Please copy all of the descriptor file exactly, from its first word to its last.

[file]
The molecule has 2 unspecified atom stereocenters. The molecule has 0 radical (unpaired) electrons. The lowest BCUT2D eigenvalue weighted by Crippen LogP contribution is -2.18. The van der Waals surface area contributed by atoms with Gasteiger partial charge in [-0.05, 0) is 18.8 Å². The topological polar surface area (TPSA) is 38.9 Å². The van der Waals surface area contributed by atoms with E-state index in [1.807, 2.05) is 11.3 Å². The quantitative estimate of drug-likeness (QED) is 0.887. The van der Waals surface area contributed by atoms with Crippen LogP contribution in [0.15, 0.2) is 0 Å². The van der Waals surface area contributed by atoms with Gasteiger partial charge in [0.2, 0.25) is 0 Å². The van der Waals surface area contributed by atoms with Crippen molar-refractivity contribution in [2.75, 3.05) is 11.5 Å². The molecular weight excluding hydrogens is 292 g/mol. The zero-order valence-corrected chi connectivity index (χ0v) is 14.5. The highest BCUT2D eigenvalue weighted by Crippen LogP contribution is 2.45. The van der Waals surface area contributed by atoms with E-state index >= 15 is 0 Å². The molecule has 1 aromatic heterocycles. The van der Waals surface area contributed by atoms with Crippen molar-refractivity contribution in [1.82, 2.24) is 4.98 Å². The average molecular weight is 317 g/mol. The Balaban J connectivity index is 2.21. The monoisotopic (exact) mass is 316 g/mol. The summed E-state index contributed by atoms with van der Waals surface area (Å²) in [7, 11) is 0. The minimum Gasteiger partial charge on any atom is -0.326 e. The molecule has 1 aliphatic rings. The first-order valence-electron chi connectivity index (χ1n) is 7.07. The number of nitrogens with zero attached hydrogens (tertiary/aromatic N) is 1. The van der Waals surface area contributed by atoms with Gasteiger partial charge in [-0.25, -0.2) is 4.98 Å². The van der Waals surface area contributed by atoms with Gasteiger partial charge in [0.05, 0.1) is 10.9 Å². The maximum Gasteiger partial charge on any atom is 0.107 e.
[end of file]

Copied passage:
The molecule has 2 unspecified atom stereocenters. The molecule has 0 radical (unpaired) electrons. The lowest BCUT2D eigenvalue weighted by Crippen LogP contribution is -2.18. The van der Waals surface area contributed by atoms with Gasteiger partial charge in [-0.05, 0) is 18.8 Å². The topological polar surface area (TPSA) is 38.9 Å². The van der Waals surface area contributed by atoms with E-state index in [1.807, 2.05) is 11.3 Å². The quantitative estimate of drug-likeness (QED) is 0.887. The van der Waals surface area contributed by atoms with Crippen LogP contribution in [0.15, 0.2) is 0 Å². The van der Waals surface area contributed by atoms with Gasteiger partial charge in [0.2, 0.25) is 0 Å². The van der Waals surface area contributed by atoms with Crippen molar-refractivity contribution in [2.75, 3.05) is 11.5 Å². The molecular weight excluding hydrogens is 292 g/mol. The zero-order valence-corrected chi connectivity index (χ0v) is 14.5. The highest BCUT2D eigenvalue weighted by Crippen LogP contribution is 2.45. The van der Waals surface area contributed by atoms with E-state index >= 15 is 0 Å². The molecule has 1 aromatic heterocycles. The van der Waals surface area contributed by atoms with Crippen molar-refractivity contribution in [1.82, 2.24) is 4.98 Å². The average molecular weight is 317 g/mol. The Balaban J connectivity index is 2.21. The monoisotopic (exact) mass is 316 g/mol. The summed E-state index contributed by atoms with van der Waals surface area (Å²) in [7, 11) is 0. The minimum Gasteiger partial charge on any atom is -0.326 e. The molecule has 1 aliphatic rings. The first-order valence-electron chi connectivity index (χ1n) is 7.07. The number of nitrogens with zero attached hydrogens (tertiary/aromatic N) is 1. The van der Waals surface area contributed by atoms with Gasteiger partial charge in [-0.25, -0.2) is 4.98 Å². The van der Waals surface area contributed by atoms with Gasteiger partial charge in [0.05, 0.1) is 10.9 Å². The maximum Gasteiger partial charge on any atom is 0.107 e.